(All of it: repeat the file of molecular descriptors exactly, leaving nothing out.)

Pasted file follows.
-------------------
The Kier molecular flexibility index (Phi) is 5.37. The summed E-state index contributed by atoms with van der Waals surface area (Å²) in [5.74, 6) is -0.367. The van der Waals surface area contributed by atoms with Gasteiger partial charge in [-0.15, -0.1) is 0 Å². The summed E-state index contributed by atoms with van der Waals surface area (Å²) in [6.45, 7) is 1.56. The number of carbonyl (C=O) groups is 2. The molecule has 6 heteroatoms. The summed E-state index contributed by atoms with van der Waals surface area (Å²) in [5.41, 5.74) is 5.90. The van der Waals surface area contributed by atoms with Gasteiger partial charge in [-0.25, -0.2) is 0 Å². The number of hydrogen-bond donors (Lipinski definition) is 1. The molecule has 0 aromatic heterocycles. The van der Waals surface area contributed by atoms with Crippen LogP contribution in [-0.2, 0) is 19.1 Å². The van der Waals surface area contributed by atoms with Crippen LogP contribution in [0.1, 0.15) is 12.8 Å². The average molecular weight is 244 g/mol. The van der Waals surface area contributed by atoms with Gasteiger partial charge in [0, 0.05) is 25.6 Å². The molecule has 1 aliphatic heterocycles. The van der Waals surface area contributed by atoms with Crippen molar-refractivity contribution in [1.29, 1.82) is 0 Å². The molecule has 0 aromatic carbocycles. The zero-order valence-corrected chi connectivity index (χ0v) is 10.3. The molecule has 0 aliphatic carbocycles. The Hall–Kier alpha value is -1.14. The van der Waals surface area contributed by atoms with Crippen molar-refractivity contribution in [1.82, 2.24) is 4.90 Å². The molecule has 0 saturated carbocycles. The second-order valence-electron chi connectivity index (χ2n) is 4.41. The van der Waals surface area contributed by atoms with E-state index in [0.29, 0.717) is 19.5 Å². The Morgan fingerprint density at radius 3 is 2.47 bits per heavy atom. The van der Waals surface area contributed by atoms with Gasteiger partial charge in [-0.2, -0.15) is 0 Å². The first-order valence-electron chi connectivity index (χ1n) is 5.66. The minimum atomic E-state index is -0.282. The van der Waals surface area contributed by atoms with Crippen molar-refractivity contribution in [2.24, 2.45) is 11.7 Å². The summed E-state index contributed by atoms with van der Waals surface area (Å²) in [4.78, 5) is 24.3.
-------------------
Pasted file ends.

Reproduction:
The Kier molecular flexibility index (Phi) is 5.37. The summed E-state index contributed by atoms with van der Waals surface area (Å²) in [5.74, 6) is -0.367. The van der Waals surface area contributed by atoms with Gasteiger partial charge in [-0.15, -0.1) is 0 Å². The summed E-state index contributed by atoms with van der Waals surface area (Å²) in [6.45, 7) is 1.56. The number of carbonyl (C=O) groups is 2. The molecule has 6 heteroatoms. The summed E-state index contributed by atoms with van der Waals surface area (Å²) in [5.41, 5.74) is 5.90. The van der Waals surface area contributed by atoms with Gasteiger partial charge in [-0.25, -0.2) is 0 Å². The number of hydrogen-bond donors (Lipinski definition) is 1. The molecule has 0 aromatic heterocycles. The van der Waals surface area contributed by atoms with Crippen LogP contribution in [-0.2, 0) is 19.1 Å². The van der Waals surface area contributed by atoms with Crippen LogP contribution in [0.1, 0.15) is 12.8 Å². The average molecular weight is 244 g/mol. The van der Waals surface area contributed by atoms with Gasteiger partial charge in [0, 0.05) is 25.6 Å². The molecule has 1 aliphatic heterocycles. The van der Waals surface area contributed by atoms with Crippen molar-refractivity contribution in [1.29, 1.82) is 0 Å². The molecule has 0 aromatic carbocycles. The zero-order valence-corrected chi connectivity index (χ0v) is 10.3. The molecule has 0 aliphatic carbocycles. The Hall–Kier alpha value is -1.14. The van der Waals surface area contributed by atoms with Crippen molar-refractivity contribution in [1.82, 2.24) is 4.90 Å². The molecule has 0 saturated carbocycles. The second-order valence-electron chi connectivity index (χ2n) is 4.41. The van der Waals surface area contributed by atoms with E-state index in [0.29, 0.717) is 19.5 Å². The Morgan fingerprint density at radius 3 is 2.47 bits per heavy atom. The van der Waals surface area contributed by atoms with Gasteiger partial charge in [-0.2, -0.15) is 0 Å². The first-order valence-electron chi connectivity index (χ1n) is 5.66. The minimum atomic E-state index is -0.282. The van der Waals surface area contributed by atoms with Crippen molar-refractivity contribution in [2.24, 2.45) is 11.7 Å². The summed E-state index contributed by atoms with van der Waals surface area (Å²) in [4.78, 5) is 24.3.